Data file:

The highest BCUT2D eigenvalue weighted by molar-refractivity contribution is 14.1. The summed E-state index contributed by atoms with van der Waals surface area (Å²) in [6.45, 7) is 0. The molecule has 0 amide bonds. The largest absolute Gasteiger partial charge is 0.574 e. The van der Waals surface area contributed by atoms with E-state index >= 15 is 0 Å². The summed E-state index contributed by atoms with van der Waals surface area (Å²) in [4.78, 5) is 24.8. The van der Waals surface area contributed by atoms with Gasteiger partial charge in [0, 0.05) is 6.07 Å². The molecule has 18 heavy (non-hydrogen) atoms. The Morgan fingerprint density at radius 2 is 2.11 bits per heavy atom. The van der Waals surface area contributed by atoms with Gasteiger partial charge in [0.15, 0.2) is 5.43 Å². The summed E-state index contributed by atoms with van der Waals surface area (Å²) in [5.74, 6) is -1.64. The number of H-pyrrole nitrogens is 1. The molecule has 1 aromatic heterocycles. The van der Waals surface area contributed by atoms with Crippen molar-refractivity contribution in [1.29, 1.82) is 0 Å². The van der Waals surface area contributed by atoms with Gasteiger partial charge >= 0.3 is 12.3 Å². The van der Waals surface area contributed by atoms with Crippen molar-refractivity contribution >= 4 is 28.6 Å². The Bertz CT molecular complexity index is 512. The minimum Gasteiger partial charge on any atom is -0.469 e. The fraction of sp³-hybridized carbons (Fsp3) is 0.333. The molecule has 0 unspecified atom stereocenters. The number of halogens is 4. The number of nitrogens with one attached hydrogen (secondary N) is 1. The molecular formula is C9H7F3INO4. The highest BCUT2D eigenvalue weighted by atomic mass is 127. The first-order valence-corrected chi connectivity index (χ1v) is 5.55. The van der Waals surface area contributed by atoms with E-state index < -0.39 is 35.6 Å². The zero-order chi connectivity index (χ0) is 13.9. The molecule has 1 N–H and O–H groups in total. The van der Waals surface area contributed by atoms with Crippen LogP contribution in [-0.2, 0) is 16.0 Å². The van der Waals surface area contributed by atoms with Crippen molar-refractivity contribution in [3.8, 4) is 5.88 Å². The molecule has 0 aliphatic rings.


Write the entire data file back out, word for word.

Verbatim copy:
The highest BCUT2D eigenvalue weighted by molar-refractivity contribution is 14.1. The summed E-state index contributed by atoms with van der Waals surface area (Å²) in [6.45, 7) is 0. The molecule has 0 amide bonds. The largest absolute Gasteiger partial charge is 0.574 e. The van der Waals surface area contributed by atoms with E-state index >= 15 is 0 Å². The summed E-state index contributed by atoms with van der Waals surface area (Å²) in [4.78, 5) is 24.8. The van der Waals surface area contributed by atoms with Gasteiger partial charge in [0, 0.05) is 6.07 Å². The molecule has 18 heavy (non-hydrogen) atoms. The Morgan fingerprint density at radius 2 is 2.11 bits per heavy atom. The van der Waals surface area contributed by atoms with Gasteiger partial charge in [0.15, 0.2) is 5.43 Å². The summed E-state index contributed by atoms with van der Waals surface area (Å²) in [5.74, 6) is -1.64. The number of H-pyrrole nitrogens is 1. The molecule has 1 aromatic heterocycles. The van der Waals surface area contributed by atoms with Crippen molar-refractivity contribution in [1.29, 1.82) is 0 Å². The van der Waals surface area contributed by atoms with Gasteiger partial charge >= 0.3 is 12.3 Å². The van der Waals surface area contributed by atoms with Crippen molar-refractivity contribution >= 4 is 28.6 Å². The Bertz CT molecular complexity index is 512. The minimum Gasteiger partial charge on any atom is -0.469 e. The fraction of sp³-hybridized carbons (Fsp3) is 0.333. The molecule has 0 unspecified atom stereocenters. The number of halogens is 4. The number of nitrogens with one attached hydrogen (secondary N) is 1. The molecular formula is C9H7F3INO4. The highest BCUT2D eigenvalue weighted by atomic mass is 127. The first-order valence-corrected chi connectivity index (χ1v) is 5.55. The van der Waals surface area contributed by atoms with E-state index < -0.39 is 35.6 Å². The zero-order chi connectivity index (χ0) is 13.9. The molecule has 1 N–H and O–H groups in total. The van der Waals surface area contributed by atoms with Crippen LogP contribution in [-0.2, 0) is 16.0 Å². The van der Waals surface area contributed by atoms with Crippen molar-refractivity contribution in [3.8, 4) is 5.88 Å². The molecule has 0 aliphatic rings.